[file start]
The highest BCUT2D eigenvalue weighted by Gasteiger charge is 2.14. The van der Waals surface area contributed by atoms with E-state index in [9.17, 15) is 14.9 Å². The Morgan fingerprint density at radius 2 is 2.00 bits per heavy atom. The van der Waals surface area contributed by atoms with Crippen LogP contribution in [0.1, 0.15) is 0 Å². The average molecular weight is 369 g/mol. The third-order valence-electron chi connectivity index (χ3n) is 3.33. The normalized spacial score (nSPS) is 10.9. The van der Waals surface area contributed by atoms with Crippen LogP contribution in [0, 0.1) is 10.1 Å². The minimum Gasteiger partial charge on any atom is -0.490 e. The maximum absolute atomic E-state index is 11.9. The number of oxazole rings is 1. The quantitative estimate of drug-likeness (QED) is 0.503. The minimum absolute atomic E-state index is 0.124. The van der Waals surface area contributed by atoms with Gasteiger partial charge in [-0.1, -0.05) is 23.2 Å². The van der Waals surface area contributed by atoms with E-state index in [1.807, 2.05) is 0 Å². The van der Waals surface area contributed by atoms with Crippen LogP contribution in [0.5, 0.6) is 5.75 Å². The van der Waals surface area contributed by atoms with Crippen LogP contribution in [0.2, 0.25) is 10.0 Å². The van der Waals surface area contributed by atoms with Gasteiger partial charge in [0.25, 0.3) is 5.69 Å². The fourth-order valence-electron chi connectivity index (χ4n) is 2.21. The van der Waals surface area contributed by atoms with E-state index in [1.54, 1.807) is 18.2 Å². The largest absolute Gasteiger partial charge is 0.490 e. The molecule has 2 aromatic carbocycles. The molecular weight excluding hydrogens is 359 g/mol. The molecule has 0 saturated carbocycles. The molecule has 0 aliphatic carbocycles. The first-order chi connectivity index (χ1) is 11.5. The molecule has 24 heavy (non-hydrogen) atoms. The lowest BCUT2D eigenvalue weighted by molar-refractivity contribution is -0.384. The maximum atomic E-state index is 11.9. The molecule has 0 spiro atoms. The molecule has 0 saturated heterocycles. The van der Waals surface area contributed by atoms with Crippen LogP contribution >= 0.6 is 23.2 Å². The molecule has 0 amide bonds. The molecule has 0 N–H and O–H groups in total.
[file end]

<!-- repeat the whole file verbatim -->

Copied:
The highest BCUT2D eigenvalue weighted by Gasteiger charge is 2.14. The van der Waals surface area contributed by atoms with E-state index in [9.17, 15) is 14.9 Å². The Morgan fingerprint density at radius 2 is 2.00 bits per heavy atom. The van der Waals surface area contributed by atoms with Crippen LogP contribution in [0.1, 0.15) is 0 Å². The average molecular weight is 369 g/mol. The third-order valence-electron chi connectivity index (χ3n) is 3.33. The normalized spacial score (nSPS) is 10.9. The van der Waals surface area contributed by atoms with Crippen LogP contribution in [0, 0.1) is 10.1 Å². The minimum Gasteiger partial charge on any atom is -0.490 e. The maximum absolute atomic E-state index is 11.9. The number of oxazole rings is 1. The quantitative estimate of drug-likeness (QED) is 0.503. The minimum absolute atomic E-state index is 0.124. The van der Waals surface area contributed by atoms with Gasteiger partial charge in [-0.1, -0.05) is 23.2 Å². The van der Waals surface area contributed by atoms with E-state index in [1.807, 2.05) is 0 Å². The van der Waals surface area contributed by atoms with Crippen LogP contribution in [0.5, 0.6) is 5.75 Å². The van der Waals surface area contributed by atoms with Crippen LogP contribution in [0.2, 0.25) is 10.0 Å². The van der Waals surface area contributed by atoms with Gasteiger partial charge in [0.25, 0.3) is 5.69 Å². The fourth-order valence-electron chi connectivity index (χ4n) is 2.21. The van der Waals surface area contributed by atoms with E-state index in [1.54, 1.807) is 18.2 Å². The largest absolute Gasteiger partial charge is 0.490 e. The molecule has 2 aromatic carbocycles. The molecular weight excluding hydrogens is 359 g/mol. The molecule has 0 saturated carbocycles. The molecule has 0 aliphatic carbocycles. The first-order chi connectivity index (χ1) is 11.5. The molecule has 24 heavy (non-hydrogen) atoms. The lowest BCUT2D eigenvalue weighted by molar-refractivity contribution is -0.384. The maximum atomic E-state index is 11.9. The molecule has 0 spiro atoms. The molecule has 0 saturated heterocycles. The van der Waals surface area contributed by atoms with Crippen LogP contribution >= 0.6 is 23.2 Å². The molecule has 0 amide bonds. The molecule has 0 N–H and O–H groups in total.